U.S. Home Prices Face Three-Year Drop as Supply Gains [Bloomberg]
Home Price Double Dip Begins [CNBC]

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Comments from “Plugged-In” Readers

  1. Posted by eddy

    A few take-aways / observations. The contrarian in me thinks maybe all this publicity is signaling the bottom, but probably not. I do think that 2011 and maybe early 2012 will have flushed out the market a bit.
    Riholtz’s observation about inflation it the real killer / problem over the next 10 years. 3% seems like the magic #.
    Quote:After reaching bottom, prices will gain at the historic annual pace of 3 percent, requiring more than 10 years to return to their peak, he said.
    Also, the national inventory level is at a record 12.5 months. Considering SF is somewhere around ~4 (a guess since we don’t have an official number ;) it seems that we’re in a much better, although not altogether rosy, position relative to the rest of the country.
    I’m not saying SF RE is a good investment (especially not in condos), but if I HAD to invest in SF RE I would feel much better about putting it here, or in NYC or some other metro area than just about anywhere else.
    Lastly, I’ll add that a remodeled SFH on Washington St in PH just sold in 12 days at what I will assume will be near peak pricing. Crazy.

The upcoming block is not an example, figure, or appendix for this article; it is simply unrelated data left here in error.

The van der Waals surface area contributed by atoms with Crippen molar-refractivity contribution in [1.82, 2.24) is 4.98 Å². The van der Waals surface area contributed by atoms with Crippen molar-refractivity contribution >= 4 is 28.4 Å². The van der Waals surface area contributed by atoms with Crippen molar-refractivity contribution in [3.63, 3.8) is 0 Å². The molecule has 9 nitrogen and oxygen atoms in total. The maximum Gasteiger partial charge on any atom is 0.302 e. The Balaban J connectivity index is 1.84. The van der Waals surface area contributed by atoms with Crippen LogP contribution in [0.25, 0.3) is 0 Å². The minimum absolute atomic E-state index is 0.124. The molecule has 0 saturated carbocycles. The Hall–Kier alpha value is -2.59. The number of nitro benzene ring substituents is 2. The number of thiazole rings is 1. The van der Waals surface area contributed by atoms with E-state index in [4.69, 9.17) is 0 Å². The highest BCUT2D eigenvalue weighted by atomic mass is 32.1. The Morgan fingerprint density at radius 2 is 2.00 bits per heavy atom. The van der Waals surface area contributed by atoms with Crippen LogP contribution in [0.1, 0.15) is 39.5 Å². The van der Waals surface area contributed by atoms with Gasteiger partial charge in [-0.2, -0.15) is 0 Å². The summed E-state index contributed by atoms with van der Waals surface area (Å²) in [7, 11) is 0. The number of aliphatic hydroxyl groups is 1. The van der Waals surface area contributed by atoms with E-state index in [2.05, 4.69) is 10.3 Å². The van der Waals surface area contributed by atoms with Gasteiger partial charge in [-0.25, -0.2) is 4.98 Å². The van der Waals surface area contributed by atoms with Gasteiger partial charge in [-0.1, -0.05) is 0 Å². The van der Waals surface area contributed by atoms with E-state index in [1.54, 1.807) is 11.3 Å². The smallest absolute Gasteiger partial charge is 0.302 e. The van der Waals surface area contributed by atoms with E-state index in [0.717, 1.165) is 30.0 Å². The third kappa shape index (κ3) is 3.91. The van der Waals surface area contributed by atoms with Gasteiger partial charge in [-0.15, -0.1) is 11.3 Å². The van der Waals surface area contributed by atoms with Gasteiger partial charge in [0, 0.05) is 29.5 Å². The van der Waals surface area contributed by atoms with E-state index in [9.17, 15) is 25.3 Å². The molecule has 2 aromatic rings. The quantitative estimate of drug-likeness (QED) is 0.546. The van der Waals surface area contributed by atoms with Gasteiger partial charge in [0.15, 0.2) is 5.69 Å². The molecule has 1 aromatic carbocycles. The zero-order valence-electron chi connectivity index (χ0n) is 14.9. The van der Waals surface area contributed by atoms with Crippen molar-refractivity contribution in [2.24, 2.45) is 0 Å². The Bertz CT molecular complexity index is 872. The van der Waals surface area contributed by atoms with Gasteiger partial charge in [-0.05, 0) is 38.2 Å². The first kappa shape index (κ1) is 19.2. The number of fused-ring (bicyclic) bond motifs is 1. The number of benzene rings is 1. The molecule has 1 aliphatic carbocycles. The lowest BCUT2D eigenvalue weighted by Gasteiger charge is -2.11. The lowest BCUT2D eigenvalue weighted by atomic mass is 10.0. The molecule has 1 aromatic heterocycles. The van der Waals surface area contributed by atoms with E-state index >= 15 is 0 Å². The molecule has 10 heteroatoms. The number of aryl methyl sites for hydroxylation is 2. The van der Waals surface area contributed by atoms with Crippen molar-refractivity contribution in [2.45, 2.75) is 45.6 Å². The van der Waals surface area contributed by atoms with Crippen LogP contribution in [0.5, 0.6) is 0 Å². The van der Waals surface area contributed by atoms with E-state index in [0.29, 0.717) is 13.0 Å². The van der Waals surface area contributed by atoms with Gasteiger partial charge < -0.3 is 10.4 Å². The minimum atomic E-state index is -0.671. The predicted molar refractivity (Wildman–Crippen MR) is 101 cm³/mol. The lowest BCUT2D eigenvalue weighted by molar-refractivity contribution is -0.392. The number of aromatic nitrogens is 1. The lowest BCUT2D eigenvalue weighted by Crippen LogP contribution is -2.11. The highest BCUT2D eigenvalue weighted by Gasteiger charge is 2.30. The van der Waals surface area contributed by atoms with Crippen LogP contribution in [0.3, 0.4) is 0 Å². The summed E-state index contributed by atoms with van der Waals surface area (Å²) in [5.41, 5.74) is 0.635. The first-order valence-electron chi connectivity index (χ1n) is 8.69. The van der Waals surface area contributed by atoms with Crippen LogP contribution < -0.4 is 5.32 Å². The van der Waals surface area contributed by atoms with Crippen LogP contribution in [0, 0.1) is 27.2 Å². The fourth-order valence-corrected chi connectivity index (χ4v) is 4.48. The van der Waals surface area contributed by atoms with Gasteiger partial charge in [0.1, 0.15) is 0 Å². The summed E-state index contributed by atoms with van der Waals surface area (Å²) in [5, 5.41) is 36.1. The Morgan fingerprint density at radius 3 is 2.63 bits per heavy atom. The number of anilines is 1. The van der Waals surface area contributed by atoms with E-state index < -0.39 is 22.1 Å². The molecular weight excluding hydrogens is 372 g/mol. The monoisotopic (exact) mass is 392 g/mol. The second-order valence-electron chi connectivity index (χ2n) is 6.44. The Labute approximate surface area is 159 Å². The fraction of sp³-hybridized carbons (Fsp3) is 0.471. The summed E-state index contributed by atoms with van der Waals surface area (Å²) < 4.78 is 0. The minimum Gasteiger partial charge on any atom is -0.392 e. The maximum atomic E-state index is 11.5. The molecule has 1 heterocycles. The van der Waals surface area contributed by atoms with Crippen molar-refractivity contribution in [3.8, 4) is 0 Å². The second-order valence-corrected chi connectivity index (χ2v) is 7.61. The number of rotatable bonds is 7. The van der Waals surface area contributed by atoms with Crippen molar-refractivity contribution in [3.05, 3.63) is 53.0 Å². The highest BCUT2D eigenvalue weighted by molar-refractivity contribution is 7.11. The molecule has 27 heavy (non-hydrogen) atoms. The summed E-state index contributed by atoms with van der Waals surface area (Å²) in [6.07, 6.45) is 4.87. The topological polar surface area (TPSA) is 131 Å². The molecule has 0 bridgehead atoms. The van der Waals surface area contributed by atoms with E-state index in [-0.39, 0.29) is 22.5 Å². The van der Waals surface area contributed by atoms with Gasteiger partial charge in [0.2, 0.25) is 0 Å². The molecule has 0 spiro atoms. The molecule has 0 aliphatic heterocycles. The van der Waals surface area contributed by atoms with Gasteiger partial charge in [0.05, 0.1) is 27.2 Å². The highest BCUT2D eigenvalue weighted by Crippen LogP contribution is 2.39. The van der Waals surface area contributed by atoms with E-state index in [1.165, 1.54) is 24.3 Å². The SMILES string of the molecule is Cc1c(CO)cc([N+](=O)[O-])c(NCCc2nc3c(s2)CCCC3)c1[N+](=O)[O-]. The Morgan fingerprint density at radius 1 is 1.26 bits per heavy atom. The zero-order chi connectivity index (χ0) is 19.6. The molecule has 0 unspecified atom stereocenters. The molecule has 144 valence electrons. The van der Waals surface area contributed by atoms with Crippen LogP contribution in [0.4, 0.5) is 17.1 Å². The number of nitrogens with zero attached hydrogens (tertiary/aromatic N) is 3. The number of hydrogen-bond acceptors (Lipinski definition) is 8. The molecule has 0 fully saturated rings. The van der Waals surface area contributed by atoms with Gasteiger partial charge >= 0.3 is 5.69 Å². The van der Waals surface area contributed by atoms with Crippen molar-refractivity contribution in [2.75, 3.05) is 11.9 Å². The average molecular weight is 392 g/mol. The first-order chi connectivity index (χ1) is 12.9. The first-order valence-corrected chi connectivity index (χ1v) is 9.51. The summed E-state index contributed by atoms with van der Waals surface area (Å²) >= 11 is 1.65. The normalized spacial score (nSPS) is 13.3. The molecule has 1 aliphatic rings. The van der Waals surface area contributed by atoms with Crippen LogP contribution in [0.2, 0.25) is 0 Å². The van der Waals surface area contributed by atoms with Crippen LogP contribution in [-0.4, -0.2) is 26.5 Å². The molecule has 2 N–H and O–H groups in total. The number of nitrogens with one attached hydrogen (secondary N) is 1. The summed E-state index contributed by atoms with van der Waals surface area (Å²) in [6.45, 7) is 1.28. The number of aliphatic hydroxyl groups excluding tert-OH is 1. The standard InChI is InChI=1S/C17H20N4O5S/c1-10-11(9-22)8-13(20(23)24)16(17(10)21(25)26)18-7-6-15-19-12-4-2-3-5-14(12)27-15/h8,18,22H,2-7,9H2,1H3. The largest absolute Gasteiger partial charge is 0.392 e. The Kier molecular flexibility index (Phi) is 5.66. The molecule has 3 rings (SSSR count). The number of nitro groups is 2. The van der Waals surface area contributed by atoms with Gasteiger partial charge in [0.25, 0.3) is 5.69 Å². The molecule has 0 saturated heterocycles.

2. Posted by sfrenegade

    “Considering SF is somewhere around ~4 (a guess since we don’t have an official number ;)”
    I’ve given a July ’10 number of 4 months (up from 2.9 months in July ’09). Waiting for DataQuick to publish Bay Area stats for August, maybe tomorrow.
    Personally, I would be more interested in how SF’s historical and YOY numbers compare to now, rather than SF vs. national. I think DQ makes you pay for older reports, or I’d consider calculating it.

  3. Posted by anon

    Where’s the risk premium for earthquakes in SF? You can assume that your house is going to get totalled over the next 20 years. RE in SF is an insane investment.

  4. Posted by badlydrawnbear

    Also …
    Foreclosures Rise; Repossessions Set Record
    http://www.cnbc.com/id/39192246
    And …
    CoreLogic: House Prices decline 0.6% in July
    http://www.calculatedriskblog.com/2010/09/corelogic-house-prices-decline-06-in.html
    The CoreLogic numbers seem to track the CSI very closely. So you can add the CoreLogic number to the list of reasons to expect a drop in the CSI in the months ahead.

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